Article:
Do you have a collection of cassette-tape railway recordings (or other recordings) that you would like published onto CD? Or maybe transferred from tape to computer for safe archiving? I can compile, edit, and design the CD covers. Then produce small production runs or one-off CDs as you require.
Or do you have some old recordings with great content, but poor sound quality (or defective)? I might be able to enhance/repair them.
Publishing CDs of your recordings
If you would like to put some of your own favourite recordings onto CD, then get in touch to discuss any ideas you have for your CD compilation. Then I will need to borrow the originals (unless you can post high quality copies) so that I can then edit them and produce a test copy of the CD for your approval.
I can also create the artwork for the cover, and the printing design to go on the disc, ideally incorporating your own photos, and a printed playlist.
The starting price for compiling/producing such a CD is £40 (£50 for a double-CD), which includes: Compiling; doing fade-ins/outs; a small amount of extra editing if required; designing all the artwork and printed playlist; running off a test copy.
Copies of the finished CD will cost £3.00 each (£4.00 each for double CDs).
If I have to travel to meet up with you (to obtain the required hi-fi copies from your originals), then transport costs will be added to the fees.
If your recordings require a lot of editing or need restoring or special enhancements (such as for old archive recordings), then there will be additional fees. These fees will have to be quoted after hearing and assessing the recordings for the necessary work (assessment is done for free). For more information on restoration services, see below.
Restoring your recordings
There must be many collections of great archive recordings that could be given a new lease of life.
Do you have some old recordings that have great content, but you don't think the quality is very good? Or maybe there were some recording defects that spoilt some of them? Or they are in mono and you wish they were in stereo? I might be able to help.
Old recordings can be enhanced, and some types of defects can be fixed or removed. Mono recordings can have a pseudo-stereo effect generated using my own techniques. Improvements to old mono non-hi-fi recordings can be quite dramatic.
Please note the following points:
- Although improvements can sometimes seem miraculous, there are limitations and some defective recordings may be beyond salvage. In some cases, reduction of tape-hiss can reveal defects that had gone almost unnoticed.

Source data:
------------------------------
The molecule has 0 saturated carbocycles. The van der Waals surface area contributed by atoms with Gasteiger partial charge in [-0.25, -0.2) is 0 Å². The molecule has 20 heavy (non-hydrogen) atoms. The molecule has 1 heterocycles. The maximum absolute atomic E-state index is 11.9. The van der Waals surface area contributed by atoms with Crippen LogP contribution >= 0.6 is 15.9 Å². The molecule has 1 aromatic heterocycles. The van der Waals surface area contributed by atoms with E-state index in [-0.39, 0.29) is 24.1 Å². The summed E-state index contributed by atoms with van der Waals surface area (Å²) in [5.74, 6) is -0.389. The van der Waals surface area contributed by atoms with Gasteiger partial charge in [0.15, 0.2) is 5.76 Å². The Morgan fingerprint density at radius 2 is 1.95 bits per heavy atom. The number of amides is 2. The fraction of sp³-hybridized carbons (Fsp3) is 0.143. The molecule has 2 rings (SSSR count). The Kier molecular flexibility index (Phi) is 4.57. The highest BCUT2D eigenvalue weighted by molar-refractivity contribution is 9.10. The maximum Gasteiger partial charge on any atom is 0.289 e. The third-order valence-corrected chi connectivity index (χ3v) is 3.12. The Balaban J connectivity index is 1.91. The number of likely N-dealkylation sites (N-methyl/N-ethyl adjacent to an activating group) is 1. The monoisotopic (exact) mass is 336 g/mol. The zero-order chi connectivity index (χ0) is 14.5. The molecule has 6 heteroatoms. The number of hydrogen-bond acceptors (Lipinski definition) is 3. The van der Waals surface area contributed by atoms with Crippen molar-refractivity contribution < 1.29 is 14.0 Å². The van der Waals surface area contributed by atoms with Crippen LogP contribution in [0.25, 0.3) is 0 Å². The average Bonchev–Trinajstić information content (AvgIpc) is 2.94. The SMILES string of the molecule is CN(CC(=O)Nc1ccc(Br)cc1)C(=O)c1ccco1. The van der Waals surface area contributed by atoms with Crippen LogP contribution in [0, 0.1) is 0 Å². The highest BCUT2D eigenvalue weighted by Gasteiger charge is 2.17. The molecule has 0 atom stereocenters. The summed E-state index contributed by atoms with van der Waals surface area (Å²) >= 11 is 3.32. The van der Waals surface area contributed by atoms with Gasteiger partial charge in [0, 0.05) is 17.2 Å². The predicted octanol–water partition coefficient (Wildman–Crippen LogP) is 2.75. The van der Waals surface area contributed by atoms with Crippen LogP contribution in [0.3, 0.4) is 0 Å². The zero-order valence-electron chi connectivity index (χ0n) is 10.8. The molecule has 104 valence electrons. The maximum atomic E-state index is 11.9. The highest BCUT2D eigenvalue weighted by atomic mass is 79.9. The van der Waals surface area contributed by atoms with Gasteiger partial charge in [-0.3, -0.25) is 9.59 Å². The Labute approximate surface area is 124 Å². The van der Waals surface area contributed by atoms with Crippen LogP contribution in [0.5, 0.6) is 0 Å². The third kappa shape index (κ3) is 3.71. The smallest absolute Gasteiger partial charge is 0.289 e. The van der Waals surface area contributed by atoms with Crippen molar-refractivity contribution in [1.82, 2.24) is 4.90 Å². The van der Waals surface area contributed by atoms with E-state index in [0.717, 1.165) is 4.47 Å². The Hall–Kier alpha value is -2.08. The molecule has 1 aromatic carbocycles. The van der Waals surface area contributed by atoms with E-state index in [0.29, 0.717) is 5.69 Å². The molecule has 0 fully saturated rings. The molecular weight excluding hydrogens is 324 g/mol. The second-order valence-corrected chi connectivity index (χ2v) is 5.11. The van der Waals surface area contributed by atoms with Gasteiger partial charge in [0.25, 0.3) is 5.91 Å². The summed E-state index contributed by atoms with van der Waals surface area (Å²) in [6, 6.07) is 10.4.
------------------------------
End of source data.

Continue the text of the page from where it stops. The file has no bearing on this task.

- Non-hi-fi recordings can't actually be made to match the best in hi-fi sound. But since I'm sympathetic to the subject matter of railways/transport, I can bring out the best in the recording's content.
The cost of restoring has to be quoted on an individual basis, and there is no fee (or obligation) for such an assessment. Note that doing the full treatment to non-hi-fi mono recording is time consuming, but could be worth it for giving archive sounds a new lease of life.
Examples of what my services may do:
Non-hi-fi mono cassette-tape recordings: Edit out any small defects. Reduce tape hiss. Enhance the general sound quality (by digital equalising and filtering). This is useful for removing any harshness. Create a pseudo-stereo effect which includes that "feel" of stereo rather than just train movements (a trade secret!). A "ball-park" example of cost would be about £1.00 to £1.50 per minute of recording (although usually less for on-train recordings).
Stereo hi-fi cassette-tape (or Mini-Disc or CD-R) recordings: Reduce hiss. Edit out any small defects. Equalise the sound to enhance the content (e.g. reduce bassy wind noise or boost other sounds). Reduce defects due to tape-recorder faults. A "ball-park" example of cost would be about £0.60 per minute of recording.
Scroll further down for some audio samples of before and after enhancing.
Modern digital recordings supplied as WAV files: Even modern superb quality recordings might need help. Perhaps salvaging a recording blunder, or defects due to faulty equipment. Or enhancing the recording to bring out the best in the content. The cost is likely to be similar to the above stereo hi-fi recording enhancements.
Here are some audio samples to demonstrate the difference between originals and restored/enhanced archive recordings. All the originals are in mono, and the improved versions given the pseudo-stereo effect, general enhancements, and if needed, defects removed.
Each sound sample has a few seconds of original recording, followed by the processed version. I recommend listening through good headphones:
Class 50 being uncoupled:
Class 25 departs Chesterfield:
Deltic 55021 tears through Grantham:
Some severe mic handling noise almost spoiled this, as Deltic 55002 fades into the distance as announcements are made (Peterborough):